On 2 October 2001, U.S. Secretary of State Colin L. Powell said that "the Bush administration had received a 'lot of signs' that terrorists were planning attacks against the United States but extensive efforts by intelligence agencies failed to pick up enough information to stop the Sept. 11 attacks on New York and Washington."

Woodward, Bob, and Thomas E. Ricks. "CIA Trained Pakistani Commandos to Nab Bin Laden." Washington Post, 3 Oct. 2001, A1. [http://www.washingtonpost.com]

According to "people familiar with the operation," the CIA in 1999 "trained and equipped" some 60 commandos from the Pakistani intelligence agency to enter Afghanistan to capture or kill Osama bin Laden. "The operation was arranged by then-Pakistani Prime Minister Nawaz Sharif and his chief of intelligence.... The plan was aborted later that year when Sharif was ousted in a military coup."

Atkinson, Rick. "Special, Not Super." Washington Post, 4 Oct. 2001, A31.

The U.S. Special Forces "are among the best trained, best equipped and best conditioned soldiers of any army in any era.... [But] there are limits to what can be expected of these elite forces." In an unconventional campaign, such as they will be called upon to conduct in Afghanistan, "the ability of the U.S. military to think in unorthodox terms will be as important as valor, tenacity and firepower."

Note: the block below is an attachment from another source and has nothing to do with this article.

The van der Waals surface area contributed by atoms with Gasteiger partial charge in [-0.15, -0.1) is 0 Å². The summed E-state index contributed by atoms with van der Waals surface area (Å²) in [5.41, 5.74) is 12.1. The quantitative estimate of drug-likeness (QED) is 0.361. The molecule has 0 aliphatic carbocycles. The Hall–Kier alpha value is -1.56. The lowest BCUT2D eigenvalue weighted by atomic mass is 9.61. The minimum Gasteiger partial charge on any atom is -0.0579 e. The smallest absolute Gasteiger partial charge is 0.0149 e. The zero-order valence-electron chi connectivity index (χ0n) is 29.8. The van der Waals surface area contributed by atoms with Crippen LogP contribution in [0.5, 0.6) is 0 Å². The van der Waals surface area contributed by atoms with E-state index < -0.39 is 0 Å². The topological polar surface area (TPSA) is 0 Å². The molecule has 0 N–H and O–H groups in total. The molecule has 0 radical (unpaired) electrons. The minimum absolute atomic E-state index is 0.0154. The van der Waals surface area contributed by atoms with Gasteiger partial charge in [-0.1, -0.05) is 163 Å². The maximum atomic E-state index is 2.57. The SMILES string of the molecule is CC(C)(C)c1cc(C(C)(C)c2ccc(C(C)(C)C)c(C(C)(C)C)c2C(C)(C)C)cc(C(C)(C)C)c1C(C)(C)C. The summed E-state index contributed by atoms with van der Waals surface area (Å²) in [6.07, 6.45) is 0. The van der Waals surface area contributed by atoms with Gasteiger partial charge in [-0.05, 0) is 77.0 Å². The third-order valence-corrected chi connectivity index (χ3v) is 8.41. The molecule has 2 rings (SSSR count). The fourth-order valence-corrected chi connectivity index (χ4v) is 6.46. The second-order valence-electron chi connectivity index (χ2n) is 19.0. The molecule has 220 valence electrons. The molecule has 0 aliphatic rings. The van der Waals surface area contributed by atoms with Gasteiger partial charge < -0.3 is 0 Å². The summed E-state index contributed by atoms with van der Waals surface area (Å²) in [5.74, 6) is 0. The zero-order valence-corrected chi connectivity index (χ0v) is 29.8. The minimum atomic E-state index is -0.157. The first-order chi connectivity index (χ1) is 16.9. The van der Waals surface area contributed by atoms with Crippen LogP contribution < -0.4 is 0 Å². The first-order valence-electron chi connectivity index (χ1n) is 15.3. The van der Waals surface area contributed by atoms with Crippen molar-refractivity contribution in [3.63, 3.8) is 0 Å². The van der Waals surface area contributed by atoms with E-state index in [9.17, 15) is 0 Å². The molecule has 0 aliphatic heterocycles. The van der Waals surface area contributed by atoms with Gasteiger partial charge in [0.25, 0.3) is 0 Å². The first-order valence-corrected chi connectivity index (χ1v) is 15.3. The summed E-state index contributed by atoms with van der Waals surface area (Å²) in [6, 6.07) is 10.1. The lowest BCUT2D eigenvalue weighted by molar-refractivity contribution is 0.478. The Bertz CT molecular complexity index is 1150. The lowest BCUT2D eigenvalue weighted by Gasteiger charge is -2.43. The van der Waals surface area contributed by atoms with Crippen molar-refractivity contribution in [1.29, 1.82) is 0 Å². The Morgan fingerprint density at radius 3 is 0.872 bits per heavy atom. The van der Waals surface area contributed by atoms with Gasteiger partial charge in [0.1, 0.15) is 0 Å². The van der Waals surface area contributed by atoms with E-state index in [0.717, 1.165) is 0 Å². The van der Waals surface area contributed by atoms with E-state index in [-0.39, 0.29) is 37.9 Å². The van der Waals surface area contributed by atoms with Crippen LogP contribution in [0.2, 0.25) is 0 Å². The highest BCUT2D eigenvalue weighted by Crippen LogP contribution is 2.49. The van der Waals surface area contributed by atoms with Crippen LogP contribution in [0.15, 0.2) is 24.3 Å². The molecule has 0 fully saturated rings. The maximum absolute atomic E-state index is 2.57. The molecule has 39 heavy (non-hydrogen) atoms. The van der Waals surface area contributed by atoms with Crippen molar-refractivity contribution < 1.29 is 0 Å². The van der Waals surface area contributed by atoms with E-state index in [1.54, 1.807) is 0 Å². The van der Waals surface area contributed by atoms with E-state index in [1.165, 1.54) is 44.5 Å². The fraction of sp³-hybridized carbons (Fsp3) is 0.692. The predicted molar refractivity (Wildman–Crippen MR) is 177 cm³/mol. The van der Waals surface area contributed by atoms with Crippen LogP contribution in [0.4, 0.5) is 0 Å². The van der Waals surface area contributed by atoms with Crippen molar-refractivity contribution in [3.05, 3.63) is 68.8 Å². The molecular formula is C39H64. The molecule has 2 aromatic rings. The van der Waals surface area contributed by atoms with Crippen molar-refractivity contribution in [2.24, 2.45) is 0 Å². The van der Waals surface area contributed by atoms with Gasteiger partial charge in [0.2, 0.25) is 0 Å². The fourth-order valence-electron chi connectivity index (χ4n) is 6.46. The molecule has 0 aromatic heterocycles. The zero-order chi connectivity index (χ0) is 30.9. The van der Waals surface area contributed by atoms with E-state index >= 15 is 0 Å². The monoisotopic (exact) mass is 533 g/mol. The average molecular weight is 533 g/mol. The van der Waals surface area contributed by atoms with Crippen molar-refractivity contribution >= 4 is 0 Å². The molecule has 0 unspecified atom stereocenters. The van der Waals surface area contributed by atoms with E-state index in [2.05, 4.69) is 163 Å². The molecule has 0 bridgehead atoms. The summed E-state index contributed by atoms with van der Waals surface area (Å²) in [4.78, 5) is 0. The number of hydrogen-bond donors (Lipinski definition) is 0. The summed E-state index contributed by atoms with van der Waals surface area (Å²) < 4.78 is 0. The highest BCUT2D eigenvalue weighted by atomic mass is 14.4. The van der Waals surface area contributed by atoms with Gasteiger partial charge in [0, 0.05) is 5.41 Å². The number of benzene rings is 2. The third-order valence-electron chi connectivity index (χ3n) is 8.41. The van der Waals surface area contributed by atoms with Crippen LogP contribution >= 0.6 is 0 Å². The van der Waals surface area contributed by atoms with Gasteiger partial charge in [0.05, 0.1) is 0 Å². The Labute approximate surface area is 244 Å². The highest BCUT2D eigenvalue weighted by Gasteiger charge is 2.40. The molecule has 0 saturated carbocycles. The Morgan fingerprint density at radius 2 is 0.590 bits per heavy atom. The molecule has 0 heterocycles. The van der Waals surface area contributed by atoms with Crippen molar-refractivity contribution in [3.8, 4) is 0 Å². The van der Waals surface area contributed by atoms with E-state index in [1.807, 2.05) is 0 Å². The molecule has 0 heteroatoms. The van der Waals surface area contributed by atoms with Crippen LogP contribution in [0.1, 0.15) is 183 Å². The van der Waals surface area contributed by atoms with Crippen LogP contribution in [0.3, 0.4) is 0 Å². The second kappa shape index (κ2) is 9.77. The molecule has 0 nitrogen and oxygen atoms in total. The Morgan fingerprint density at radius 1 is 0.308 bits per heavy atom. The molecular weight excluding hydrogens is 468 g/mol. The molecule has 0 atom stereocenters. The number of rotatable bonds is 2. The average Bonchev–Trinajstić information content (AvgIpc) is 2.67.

Risen, James. "In Hindsight, C.I.A. Sees Flaws That Hindered Efforts on Terror." New York Times, 7 Oct. 2001. [http://www.nytimes.com]

DCI George J. Tenet "issued a secret directive shortly after the Sept. 11 terrorist attacks" that called for "an immediate end to peacetime bureaucratic constraints on the C.I.A." and demanded "improved coordination and information sharing throughout the government's national security apparatus." The DCI's "directive did not address the controversy surrounding the C.I.A.'s guidelines that require high-level approval before the C.I.A.'s American officers can recruit foreign spies with unsavory backgrounds." But a U.S. intelligence official said that since 9/11, the CIA."has streamlined the guidelines in order to speed the approval process for the recruitment of new agents. Now, new agents can be approved by the C.I.A.'s Deputy Director of Operations..., and the requests no longer have to be sent further up the agency's organization chart, including all the way to the director himself."

Hersh, Seymour M. "What Went Wrong: The C.I.A. and the Failure of American Intelligence." New Yorker, 8 Oct. 2001. [Posted at http://www.newyorker.com on 1 October 2001]

According to a Justice Department official, "the widely anticipated white paper [showing that Osama bin Laden was responsible for the attacks] could not be published ... for lack of hard facts.... Today's C.I.A. is not up to the job" of getting at the kind of intelligence needed against terrorists. The CIA "has steadily reduced its reliance on overseas human intelligence and cut the number of case officers abroad ... whose mission is to recruit spies." [Quotes from Reuel Marc Gerecht, "The Counterterrorist Myth." Atlantic Monthly, Jul.-Aug. 2001.]